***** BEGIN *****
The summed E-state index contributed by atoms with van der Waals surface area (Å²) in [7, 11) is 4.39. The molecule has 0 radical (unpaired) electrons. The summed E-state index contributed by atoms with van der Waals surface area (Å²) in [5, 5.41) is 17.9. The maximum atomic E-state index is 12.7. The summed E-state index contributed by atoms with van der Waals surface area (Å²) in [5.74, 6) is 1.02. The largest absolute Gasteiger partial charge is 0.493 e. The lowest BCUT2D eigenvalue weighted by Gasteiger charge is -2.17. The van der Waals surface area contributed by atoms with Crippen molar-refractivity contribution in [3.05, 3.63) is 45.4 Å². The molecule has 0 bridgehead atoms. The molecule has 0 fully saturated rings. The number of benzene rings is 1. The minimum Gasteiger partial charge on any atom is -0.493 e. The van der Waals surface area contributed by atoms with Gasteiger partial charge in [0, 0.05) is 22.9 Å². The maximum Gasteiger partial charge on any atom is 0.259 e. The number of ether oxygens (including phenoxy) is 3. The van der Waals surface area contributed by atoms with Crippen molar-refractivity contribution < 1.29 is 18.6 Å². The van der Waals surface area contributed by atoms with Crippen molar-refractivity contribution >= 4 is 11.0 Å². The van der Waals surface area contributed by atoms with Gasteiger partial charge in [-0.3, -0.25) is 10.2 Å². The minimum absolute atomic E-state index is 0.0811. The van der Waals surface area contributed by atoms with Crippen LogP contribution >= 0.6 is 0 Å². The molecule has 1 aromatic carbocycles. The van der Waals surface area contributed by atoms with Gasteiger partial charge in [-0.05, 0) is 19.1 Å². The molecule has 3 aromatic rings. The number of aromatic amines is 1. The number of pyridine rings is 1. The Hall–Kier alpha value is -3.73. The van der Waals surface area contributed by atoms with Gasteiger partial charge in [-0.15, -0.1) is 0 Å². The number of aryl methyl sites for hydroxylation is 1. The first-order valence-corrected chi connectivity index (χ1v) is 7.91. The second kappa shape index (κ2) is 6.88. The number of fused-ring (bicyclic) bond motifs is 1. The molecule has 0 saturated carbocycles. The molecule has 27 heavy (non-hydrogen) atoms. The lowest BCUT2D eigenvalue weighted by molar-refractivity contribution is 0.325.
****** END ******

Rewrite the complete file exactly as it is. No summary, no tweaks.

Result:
The summed E-state index contributed by atoms with van der Waals surface area (Å²) in [7, 11) is 4.39. The molecule has 0 radical (unpaired) electrons. The summed E-state index contributed by atoms with van der Waals surface area (Å²) in [5, 5.41) is 17.9. The maximum atomic E-state index is 12.7. The summed E-state index contributed by atoms with van der Waals surface area (Å²) in [5.74, 6) is 1.02. The largest absolute Gasteiger partial charge is 0.493 e. The lowest BCUT2D eigenvalue weighted by Gasteiger charge is -2.17. The van der Waals surface area contributed by atoms with Crippen molar-refractivity contribution in [3.05, 3.63) is 45.4 Å². The molecule has 0 bridgehead atoms. The molecule has 0 fully saturated rings. The number of benzene rings is 1. The minimum Gasteiger partial charge on any atom is -0.493 e. The van der Waals surface area contributed by atoms with Gasteiger partial charge in [0, 0.05) is 22.9 Å². The maximum Gasteiger partial charge on any atom is 0.259 e. The number of ether oxygens (including phenoxy) is 3. The van der Waals surface area contributed by atoms with Crippen molar-refractivity contribution < 1.29 is 18.6 Å². The van der Waals surface area contributed by atoms with Crippen molar-refractivity contribution >= 4 is 11.0 Å². The van der Waals surface area contributed by atoms with Gasteiger partial charge in [-0.3, -0.25) is 10.2 Å². The minimum absolute atomic E-state index is 0.0811. The van der Waals surface area contributed by atoms with Crippen LogP contribution >= 0.6 is 0 Å². The molecule has 1 aromatic carbocycles. The van der Waals surface area contributed by atoms with Gasteiger partial charge in [-0.05, 0) is 19.1 Å². The molecule has 3 aromatic rings. The number of aromatic amines is 1. The number of pyridine rings is 1. The Hall–Kier alpha value is -3.73. The van der Waals surface area contributed by atoms with Gasteiger partial charge in [-0.15, -0.1) is 0 Å². The number of aryl methyl sites for hydroxylation is 1. The first-order valence-corrected chi connectivity index (χ1v) is 7.91. The second kappa shape index (κ2) is 6.88. The number of fused-ring (bicyclic) bond motifs is 1. The molecule has 0 saturated carbocycles. The molecule has 27 heavy (non-hydrogen) atoms. The lowest BCUT2D eigenvalue weighted by molar-refractivity contribution is 0.325.